(Photo Credit: Bob Messina)

More than one clinician has joked about officials who should have to buy a ticket to officiate a game because they mostly watch the game instead of their area of responsibility. At the prep level, ball-watching is perhaps a most common fault. All officials had their first exposure to football as a fan, so watching the game is a natural tendency; it takes will power and self-discipline to overcome that. By identifying the scenarios in which the inclination to watch the ball is the greatest, an official has a better chance of resisting that tendency.


The problem starts with the first play of the game. Since the first game was played in 1869, no one has ever reported a ball exploding in mid-air. There is no value in intensely watching the entire flight of the ball — nothing will happen in the air. It is beneficial for all officials to always know the approximate location of the ball and what is being done with it, but that can be accomplished with peripheral vision and without a direct and prolonged stare.

When the ball is kicked, all officials should know how it was kicked and the general direction it is taking. After that there are specific players to key on. There are a variety of ways to divide responsibilities both for while the ball is in the air and during the runback. The important thing is to have such a plan; it cannot be left to chance.

The first phase should be to watch as many of the initial blocks as possible in a specified area. What follows will vary depending on how the play develops. The number-one priority is ascertaining who has responsibility for getting the forward progress spot. An oft neglected aspect of kickoff coverage is supervising the untangling of players around the ball after the tackle. That is normally done by the umpire, but he may not be able to get to the dead-ball spot in time. On shorter returns, the referee may be the closest to the pile.

Pass plays.

One of the few similarities between pass plays and kickoffs is that the ball is in the air; it just doesn’t get airborne as quickly or as high as during a kick play. At the snap, the wing officials should watch their tackle to see if his block indicates a pass or a run. Pass blocking usually entails a one- or two-step drop. At that time, the official should shift his focus to his key.

A common mistake made by wing officials is watching the quarterback in the pocket to determine when and if he is going to throw the ball. While the official doesn’t have to be at the same yardline as the deepest receiver on his side of the field, he needs to be reasonably close, perhaps within 10-15 yards. The farther away the covering official is from the play, the more likely he will be straight-lined or his view otherwise blocked. On longer passes, if the official waits for the ball to be thrown before releasing downfield, he will not be able to get to the desired proximity.

Some officials on the sideline relax when all the receivers flow to the opposite side of the field. However if a receiver has to come back toward the passer to catch the ball and is contacted after catching it, the progress spot should be marked by the opposite wing while the near wing focuses on completion of the catch and any personal foul during the tackle.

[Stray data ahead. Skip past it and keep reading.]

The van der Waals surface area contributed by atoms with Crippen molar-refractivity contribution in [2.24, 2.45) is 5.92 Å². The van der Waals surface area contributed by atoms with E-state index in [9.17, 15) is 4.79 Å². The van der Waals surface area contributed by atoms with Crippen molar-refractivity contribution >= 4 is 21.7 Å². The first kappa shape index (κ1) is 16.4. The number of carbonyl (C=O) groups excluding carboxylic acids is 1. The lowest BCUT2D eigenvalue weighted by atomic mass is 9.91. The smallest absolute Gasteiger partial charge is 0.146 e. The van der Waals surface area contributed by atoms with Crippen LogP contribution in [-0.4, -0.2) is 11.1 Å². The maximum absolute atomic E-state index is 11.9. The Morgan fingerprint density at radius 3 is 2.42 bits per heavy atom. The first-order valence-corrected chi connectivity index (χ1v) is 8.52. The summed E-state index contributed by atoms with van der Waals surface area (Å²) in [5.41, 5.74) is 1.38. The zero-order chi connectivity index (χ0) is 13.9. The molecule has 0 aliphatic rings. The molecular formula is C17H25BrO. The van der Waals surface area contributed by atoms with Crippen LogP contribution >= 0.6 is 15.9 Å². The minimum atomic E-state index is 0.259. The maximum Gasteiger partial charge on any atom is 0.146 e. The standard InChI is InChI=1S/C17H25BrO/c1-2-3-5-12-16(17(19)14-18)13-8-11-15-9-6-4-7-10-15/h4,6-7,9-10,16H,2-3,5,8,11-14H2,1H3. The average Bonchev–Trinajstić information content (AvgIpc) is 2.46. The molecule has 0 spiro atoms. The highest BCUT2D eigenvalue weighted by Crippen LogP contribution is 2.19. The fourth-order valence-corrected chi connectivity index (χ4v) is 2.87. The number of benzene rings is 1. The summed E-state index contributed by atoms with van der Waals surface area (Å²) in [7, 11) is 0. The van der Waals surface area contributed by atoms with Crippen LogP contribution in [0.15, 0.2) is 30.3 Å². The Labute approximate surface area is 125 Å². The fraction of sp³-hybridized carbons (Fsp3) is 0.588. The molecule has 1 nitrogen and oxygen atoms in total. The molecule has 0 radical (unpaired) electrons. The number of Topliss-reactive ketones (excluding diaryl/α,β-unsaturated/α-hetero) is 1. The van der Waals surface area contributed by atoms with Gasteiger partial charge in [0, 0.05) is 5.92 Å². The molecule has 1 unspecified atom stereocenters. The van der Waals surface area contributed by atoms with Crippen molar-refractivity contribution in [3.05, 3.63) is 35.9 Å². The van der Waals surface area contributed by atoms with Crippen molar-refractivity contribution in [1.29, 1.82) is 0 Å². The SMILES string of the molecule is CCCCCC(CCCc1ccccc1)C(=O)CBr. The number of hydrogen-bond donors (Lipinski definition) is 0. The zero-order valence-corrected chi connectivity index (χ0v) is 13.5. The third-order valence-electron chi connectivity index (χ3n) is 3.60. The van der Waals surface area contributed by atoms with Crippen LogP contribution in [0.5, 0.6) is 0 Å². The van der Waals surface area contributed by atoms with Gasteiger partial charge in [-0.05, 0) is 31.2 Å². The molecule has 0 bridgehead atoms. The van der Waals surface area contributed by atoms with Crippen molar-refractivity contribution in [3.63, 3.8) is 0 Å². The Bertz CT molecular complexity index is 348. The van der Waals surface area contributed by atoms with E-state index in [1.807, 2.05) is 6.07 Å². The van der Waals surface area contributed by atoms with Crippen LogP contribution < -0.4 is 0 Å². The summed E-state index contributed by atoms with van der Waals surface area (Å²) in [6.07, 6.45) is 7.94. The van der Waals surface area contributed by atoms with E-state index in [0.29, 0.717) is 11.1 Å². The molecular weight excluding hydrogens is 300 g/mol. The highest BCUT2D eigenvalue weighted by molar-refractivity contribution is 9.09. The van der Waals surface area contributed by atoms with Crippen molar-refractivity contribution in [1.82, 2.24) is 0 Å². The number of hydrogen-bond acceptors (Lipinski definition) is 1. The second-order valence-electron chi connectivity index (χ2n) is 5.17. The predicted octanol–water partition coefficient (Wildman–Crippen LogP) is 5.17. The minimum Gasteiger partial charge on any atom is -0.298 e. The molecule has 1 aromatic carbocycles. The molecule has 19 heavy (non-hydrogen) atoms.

Referees need to train themselves to keep their eyes on the quarterback until he is no longer in danger. Watching the flight of the pass will not reveal any useful officiating information. Even when the ball is thrown into an area where there are no eligible team A receivers, there are crewmates downfield who can provide that information. The ball’s destination is not immediately the referee’s concern. His part of the intentional grounding determination is to decide if the throw is made under duress. Without a pressured throw, there cannot be a foul for grounding the ball. It could be an egregious error if the referee is watching the ball in mid-air while the passer is being roughed by the defense.

Running plays.

On runs to the opposite side, a wing official should focus on cleaning up behind the play, especially on any action against the quarterback after the handoff. Attempting to watch the ball on those plays is doubly futile. Not only does the ball not need any particular attention from the opposite side, but the view of the ball will almost certainly be blocked by the runner’s body, if not other players.

On runs to the near side, the wing official should focus on blocks in front of the runner — the point of attack. To do that the official must look beyond the path of the runner into the line. Conspicuous acts such as a takedown (tackle) or arm encirclement accompanied by forceful impetus or the prolonged grabbing of a jersey or an arm, are relatively easy to spot. Other forms of restriction such as taking out an opponent’s feet, spinning or turning him around or causing him to fall in an unnatural direction are more difficult to discern and generally cannot be detected with peripheral vision while watching the ball.


Although the ball is in the air for a substantial amount of time during a punt, most officials are disciplined enough to not watch the ball. Perhaps it’s the realization that a crew of five is extremely short-handed when covering a punt. Umpires who try to watch the ball are inadvertent targets for linemen who abruptly turn to run downfield.

The referee has good reason to watch the ball if it heads toward a sideline, but his primary responsibility is observing the kicker. Punted balls that go out of bounds in flight must be lined up by the referee in conjunction with the wing official or back judge. However, the referee cannot watch the flight of the ball at the expense of missing contact on the kicker.

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